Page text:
Broken City is a broken movie, top class actors like Russell Crowe and Mark Wahlberg struggling to make anything of its implausible plot and ludicrous characters. A crime thriller with a dash of politics, it’s wall-to-wall cliché, incomplete subplots, and incoherent motivations, a disappointing tale of Town Hall corruption posing as gritty noir.
Crowe, who’s been lying low for a couple of years, plays Mayor Hostetler, a politician with a fake tan on his face and a difficult election on his mind. He enlists private detective Billy Taggart (Wahlberg) to spy on his wife Cathleen (Catherine Zeta-Jones), as he thinks she’s spending too much time with someone else. But Taggert, dismissed from the police force seven years earlier by Hostetler, starts to uncover some dirty secrets involving the Mayor’s rival Jack Valiant (Barry Pepper), redevelopment applications, and the city’s Police Commissioner (Jeffrey Wright). Taggert also has to work out what’s going on with his relationship with girlfriend Natalie (Natalie Martinez), and try and stay off the booze. It’s a stuttering mix of stories, with Taggert a perplexed private eye in a world with little meaning.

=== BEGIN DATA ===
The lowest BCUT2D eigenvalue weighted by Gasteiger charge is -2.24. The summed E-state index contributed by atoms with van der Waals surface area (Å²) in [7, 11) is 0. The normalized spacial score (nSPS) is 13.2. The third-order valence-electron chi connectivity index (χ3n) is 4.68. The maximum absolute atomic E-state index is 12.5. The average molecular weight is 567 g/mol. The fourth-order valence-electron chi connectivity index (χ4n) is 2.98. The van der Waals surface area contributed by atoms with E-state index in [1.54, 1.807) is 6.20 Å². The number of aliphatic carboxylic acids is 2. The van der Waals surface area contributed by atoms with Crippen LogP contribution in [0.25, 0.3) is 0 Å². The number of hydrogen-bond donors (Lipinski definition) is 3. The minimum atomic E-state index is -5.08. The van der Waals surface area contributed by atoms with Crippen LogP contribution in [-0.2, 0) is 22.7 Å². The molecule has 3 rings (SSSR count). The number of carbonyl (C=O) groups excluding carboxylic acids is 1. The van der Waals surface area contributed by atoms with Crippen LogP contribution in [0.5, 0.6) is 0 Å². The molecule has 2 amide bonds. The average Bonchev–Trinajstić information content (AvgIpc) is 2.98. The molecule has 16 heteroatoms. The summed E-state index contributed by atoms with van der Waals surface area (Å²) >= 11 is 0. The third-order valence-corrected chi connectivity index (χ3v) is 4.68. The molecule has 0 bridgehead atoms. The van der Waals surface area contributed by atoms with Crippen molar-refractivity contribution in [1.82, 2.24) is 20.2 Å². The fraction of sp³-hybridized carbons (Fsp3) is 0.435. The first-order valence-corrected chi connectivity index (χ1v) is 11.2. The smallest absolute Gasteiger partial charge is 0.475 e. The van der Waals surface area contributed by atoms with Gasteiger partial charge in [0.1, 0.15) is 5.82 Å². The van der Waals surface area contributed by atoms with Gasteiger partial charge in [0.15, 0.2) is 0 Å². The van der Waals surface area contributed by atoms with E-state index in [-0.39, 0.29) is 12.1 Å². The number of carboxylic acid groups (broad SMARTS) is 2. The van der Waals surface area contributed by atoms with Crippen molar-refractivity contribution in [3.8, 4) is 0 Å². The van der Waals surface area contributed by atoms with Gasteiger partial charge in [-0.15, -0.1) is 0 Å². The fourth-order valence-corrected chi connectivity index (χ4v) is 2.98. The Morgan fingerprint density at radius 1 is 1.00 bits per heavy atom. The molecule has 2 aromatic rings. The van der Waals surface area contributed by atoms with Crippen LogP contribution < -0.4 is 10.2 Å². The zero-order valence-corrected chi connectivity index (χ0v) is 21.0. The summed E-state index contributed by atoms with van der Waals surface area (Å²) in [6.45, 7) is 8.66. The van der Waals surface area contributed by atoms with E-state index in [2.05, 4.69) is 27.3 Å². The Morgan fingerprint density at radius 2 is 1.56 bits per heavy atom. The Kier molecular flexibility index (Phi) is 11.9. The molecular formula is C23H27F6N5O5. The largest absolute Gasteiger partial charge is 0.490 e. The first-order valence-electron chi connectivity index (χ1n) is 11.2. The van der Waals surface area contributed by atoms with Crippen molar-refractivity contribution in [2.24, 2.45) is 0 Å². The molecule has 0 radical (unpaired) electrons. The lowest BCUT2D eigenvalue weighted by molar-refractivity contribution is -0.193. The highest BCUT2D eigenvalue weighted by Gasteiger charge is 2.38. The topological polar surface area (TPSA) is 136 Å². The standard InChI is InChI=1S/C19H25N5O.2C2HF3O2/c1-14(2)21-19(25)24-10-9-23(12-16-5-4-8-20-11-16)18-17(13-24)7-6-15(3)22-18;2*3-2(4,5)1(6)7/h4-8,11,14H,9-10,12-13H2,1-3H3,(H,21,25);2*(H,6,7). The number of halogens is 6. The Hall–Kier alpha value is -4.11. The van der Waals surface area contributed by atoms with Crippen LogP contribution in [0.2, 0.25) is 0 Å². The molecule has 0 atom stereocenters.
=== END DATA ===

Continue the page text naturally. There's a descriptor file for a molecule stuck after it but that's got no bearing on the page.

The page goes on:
With a confused and derivative script from first time writer Brian Tucker, director Allen Hughes – who usually works with his twin brother Albert – manages to create a moody atmosphere, the darkened cityscapes and stylish flashbacks a highlight in a film otherwise devoid of life. Noted for independent crime films like From Hell and The Book of Eli, the Hughes Brothers have established a strong reputation in the genre, but Allen works alone here and seems to be missing his brother, who typically focuses on the actors when they work as directing duo. Crowe makes a decent smarmy power-player, sporting a bad haircut and a fake smile, and Wahlberg does what he can with his role, but his powerless central character really has nowhere to go. Zeta-Jones and the rest of the cast are little more than cardboard cut-out characters, although Israeli actress Alona Tal stands out as Taggert’s long-suffering and feisty assistant Katy. Overall, it’s in urgent need of repair.